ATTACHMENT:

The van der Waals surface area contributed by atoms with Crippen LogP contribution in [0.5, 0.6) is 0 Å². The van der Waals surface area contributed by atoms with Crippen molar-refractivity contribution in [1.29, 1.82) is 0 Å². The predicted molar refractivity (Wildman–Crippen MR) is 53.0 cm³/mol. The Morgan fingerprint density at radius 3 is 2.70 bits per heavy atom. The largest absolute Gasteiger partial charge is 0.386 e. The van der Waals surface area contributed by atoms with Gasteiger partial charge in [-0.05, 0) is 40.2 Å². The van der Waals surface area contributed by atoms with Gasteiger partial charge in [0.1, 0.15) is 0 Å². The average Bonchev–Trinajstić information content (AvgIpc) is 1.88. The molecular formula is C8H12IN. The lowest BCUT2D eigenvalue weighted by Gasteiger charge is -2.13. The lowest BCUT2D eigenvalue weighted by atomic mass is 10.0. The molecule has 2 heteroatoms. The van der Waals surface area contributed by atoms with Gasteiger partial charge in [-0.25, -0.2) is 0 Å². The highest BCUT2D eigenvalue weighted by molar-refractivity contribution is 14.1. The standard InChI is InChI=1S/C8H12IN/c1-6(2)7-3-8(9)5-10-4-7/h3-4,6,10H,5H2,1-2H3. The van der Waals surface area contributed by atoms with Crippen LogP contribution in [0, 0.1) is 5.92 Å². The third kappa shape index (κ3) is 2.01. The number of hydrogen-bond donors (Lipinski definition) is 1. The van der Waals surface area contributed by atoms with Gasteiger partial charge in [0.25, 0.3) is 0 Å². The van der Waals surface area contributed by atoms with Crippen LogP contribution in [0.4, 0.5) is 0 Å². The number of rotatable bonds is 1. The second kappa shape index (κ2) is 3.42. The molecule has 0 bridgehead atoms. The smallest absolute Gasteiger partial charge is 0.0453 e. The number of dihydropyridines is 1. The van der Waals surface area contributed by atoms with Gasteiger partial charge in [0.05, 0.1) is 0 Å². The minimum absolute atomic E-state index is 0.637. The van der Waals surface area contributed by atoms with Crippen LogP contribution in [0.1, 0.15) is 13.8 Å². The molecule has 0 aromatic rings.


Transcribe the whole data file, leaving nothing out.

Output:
The van der Waals surface area contributed by atoms with Crippen LogP contribution in [0.5, 0.6) is 0 Å². The van der Waals surface area contributed by atoms with Crippen molar-refractivity contribution in [1.29, 1.82) is 0 Å². The predicted molar refractivity (Wildman–Crippen MR) is 53.0 cm³/mol. The Morgan fingerprint density at radius 3 is 2.70 bits per heavy atom. The largest absolute Gasteiger partial charge is 0.386 e. The van der Waals surface area contributed by atoms with Gasteiger partial charge in [-0.05, 0) is 40.2 Å². The van der Waals surface area contributed by atoms with Gasteiger partial charge in [0.1, 0.15) is 0 Å². The average Bonchev–Trinajstić information content (AvgIpc) is 1.88. The molecular formula is C8H12IN. The lowest BCUT2D eigenvalue weighted by Gasteiger charge is -2.13. The lowest BCUT2D eigenvalue weighted by atomic mass is 10.0. The molecule has 2 heteroatoms. The van der Waals surface area contributed by atoms with Gasteiger partial charge in [-0.25, -0.2) is 0 Å². The highest BCUT2D eigenvalue weighted by molar-refractivity contribution is 14.1. The standard InChI is InChI=1S/C8H12IN/c1-6(2)7-3-8(9)5-10-4-7/h3-4,6,10H,5H2,1-2H3. The van der Waals surface area contributed by atoms with Crippen LogP contribution in [0, 0.1) is 5.92 Å². The third kappa shape index (κ3) is 2.01. The number of hydrogen-bond donors (Lipinski definition) is 1. The van der Waals surface area contributed by atoms with Gasteiger partial charge in [0.25, 0.3) is 0 Å². The van der Waals surface area contributed by atoms with Crippen LogP contribution in [0.4, 0.5) is 0 Å². The number of rotatable bonds is 1. The second kappa shape index (κ2) is 3.42. The molecule has 0 bridgehead atoms. The smallest absolute Gasteiger partial charge is 0.0453 e. The number of dihydropyridines is 1. The van der Waals surface area contributed by atoms with Gasteiger partial charge in [0.05, 0.1) is 0 Å². The minimum absolute atomic E-state index is 0.637. The van der Waals surface area contributed by atoms with Crippen LogP contribution in [0.1, 0.15) is 13.8 Å². The molecule has 0 aromatic rings.